OT can work in two ways, by either improving the child’s skills to increase their function, or by helping to change the environment or the demands of the task so that the child can master it.

REMEDIATION:

Teaching new skills to promote development (i.e. instructing a child in scissors grasp and demonstrating the steps involved in cutting paper)
Assisting with the development of foundation skills (i.e. improving a child’s strength, endurance and core stability so that he or she can successfully stand to play ball)
 
ADAPTATION:

Providing alternative strategies for completing a task (i.e. allowing a high energy child who is unable to sit and attend to task the opportunity to stand and work on tabletop tasks)
Supplying tools to assist with skill building (i.e. offering a pencil grip to assist with grasp, a visual cue card for communication, or an orthopedic chair to promote upright posture)


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6. What is sensory integration?

“Sensory integration is the organization of sensation for use. Our senses give us information about the physical conditions of our body and the environment around us…. The brain must organize all of these sensations if a person is to move and learn and behave normally. The brain locates, sorts, and orders sensations—somewhat as a traffic policeman directs moving cars. When sensations flow in a well-organized manner, the brain can use those sensations to form perceptions, behaviors, and learning. When the flow of sensations is disorganized, life can be like a rush hour traffic jam.”

-Jean Ayres from Sensory Integration and the Child, 1979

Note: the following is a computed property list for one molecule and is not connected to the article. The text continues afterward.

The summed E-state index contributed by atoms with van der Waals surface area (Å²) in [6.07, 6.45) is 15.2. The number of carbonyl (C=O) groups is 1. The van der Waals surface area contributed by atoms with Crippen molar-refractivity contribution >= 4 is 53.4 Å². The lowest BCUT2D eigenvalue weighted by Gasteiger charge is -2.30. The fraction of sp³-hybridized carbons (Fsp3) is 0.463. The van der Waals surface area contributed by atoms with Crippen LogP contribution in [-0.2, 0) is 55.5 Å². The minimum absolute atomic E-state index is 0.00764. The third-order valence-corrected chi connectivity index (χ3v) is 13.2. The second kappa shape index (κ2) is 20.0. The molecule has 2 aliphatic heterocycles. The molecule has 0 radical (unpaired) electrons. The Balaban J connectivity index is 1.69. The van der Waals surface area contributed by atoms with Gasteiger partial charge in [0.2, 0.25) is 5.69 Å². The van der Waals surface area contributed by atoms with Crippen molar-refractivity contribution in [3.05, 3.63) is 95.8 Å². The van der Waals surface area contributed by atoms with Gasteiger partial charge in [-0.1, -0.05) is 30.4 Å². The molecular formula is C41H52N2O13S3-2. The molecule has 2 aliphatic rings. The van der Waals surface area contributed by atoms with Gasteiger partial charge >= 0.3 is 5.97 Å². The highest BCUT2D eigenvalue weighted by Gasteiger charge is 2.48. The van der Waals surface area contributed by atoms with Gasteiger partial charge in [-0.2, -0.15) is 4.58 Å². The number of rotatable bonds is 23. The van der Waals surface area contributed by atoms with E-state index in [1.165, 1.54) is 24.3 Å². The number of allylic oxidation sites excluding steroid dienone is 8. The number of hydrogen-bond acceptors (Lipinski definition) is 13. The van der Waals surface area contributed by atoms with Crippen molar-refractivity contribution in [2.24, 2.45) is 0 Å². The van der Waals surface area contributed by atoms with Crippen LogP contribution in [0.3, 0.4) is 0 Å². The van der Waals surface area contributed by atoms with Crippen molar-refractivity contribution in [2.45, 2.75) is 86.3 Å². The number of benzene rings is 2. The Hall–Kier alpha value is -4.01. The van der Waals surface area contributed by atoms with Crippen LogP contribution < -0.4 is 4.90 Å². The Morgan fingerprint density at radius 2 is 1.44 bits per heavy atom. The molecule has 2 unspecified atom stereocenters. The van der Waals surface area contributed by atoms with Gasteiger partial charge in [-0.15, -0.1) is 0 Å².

“Sensory processing is a term that refers to the way the nervous system receives sensory messages and turns them into responses”.

“The condition increasingly known as Sensory Processing Disorder was first recognized in the mid-1900s and was originally called sensory integration dysfunction. Dr. A. Jean Ayres was an American occupational therapist, educational psychologist, and neuroscientist who pioneered the study of the disorder…. She theorized that when sensory processing is impaired in a child—where there is a ‘sensory integrative dysfunction’—social, emotional, motor, and/or functional problems can result.”

“No ‘cure’ for Sensory processing Disorder is known. However, occupational therapy with a sensory integration approach has been in use for more than forty years and has produced countless success stories in which sensational children and their families emerged with a higher quality of life.”

-Lucy Jane Miller from Sensational Kids: Hope and Help for Children with Sensory Processing Disorder, 2006

For more information and resources on this topic, please call the Center!

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7. What is self-regulation?

Self-regulation is the nervous system’s ability to attain, maintain and change levels of arousal or alertness (Williams & Shellenberger, 1994). Self-regulation is the result of sensory integration, and a state of being that optimizes a child’s ability to attend and learn.